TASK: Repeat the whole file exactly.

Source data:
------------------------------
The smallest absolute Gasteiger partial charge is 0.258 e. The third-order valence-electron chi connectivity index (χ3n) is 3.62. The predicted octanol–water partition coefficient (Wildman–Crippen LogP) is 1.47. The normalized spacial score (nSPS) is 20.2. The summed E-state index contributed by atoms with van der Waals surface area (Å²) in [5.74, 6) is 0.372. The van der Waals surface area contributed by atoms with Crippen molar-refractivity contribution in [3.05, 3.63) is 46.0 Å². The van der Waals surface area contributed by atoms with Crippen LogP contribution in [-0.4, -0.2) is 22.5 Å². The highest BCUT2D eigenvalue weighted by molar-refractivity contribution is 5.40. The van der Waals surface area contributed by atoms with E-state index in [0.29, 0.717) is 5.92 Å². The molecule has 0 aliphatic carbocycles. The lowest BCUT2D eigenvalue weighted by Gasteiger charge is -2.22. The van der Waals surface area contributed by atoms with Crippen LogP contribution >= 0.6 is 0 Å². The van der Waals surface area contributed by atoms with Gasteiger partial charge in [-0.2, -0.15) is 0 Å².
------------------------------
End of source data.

The smallest absolute Gasteiger partial charge is 0.258 e. The third-order valence-electron chi connectivity index (χ3n) is 3.62. The predicted octanol–water partition coefficient (Wildman–Crippen LogP) is 1.47. The normalized spacial score (nSPS) is 20.2. The summed E-state index contributed by atoms with van der Waals surface area (Å²) in [5.74, 6) is 0.372. The van der Waals surface area contributed by atoms with Crippen molar-refractivity contribution in [3.05, 3.63) is 46.0 Å². The van der Waals surface area contributed by atoms with Crippen LogP contribution in [-0.4, -0.2) is 22.5 Å². The highest BCUT2D eigenvalue weighted by molar-refractivity contribution is 5.40. The van der Waals surface area contributed by atoms with E-state index in [0.29, 0.717) is 5.92 Å². The molecule has 0 aliphatic carbocycles. The lowest BCUT2D eigenvalue weighted by Gasteiger charge is -2.22. The van der Waals surface area contributed by atoms with Crippen LogP contribution >= 0.6 is 0 Å². The van der Waals surface area contributed by atoms with Gasteiger partial charge in [-0.2, -0.15) is 0 Å².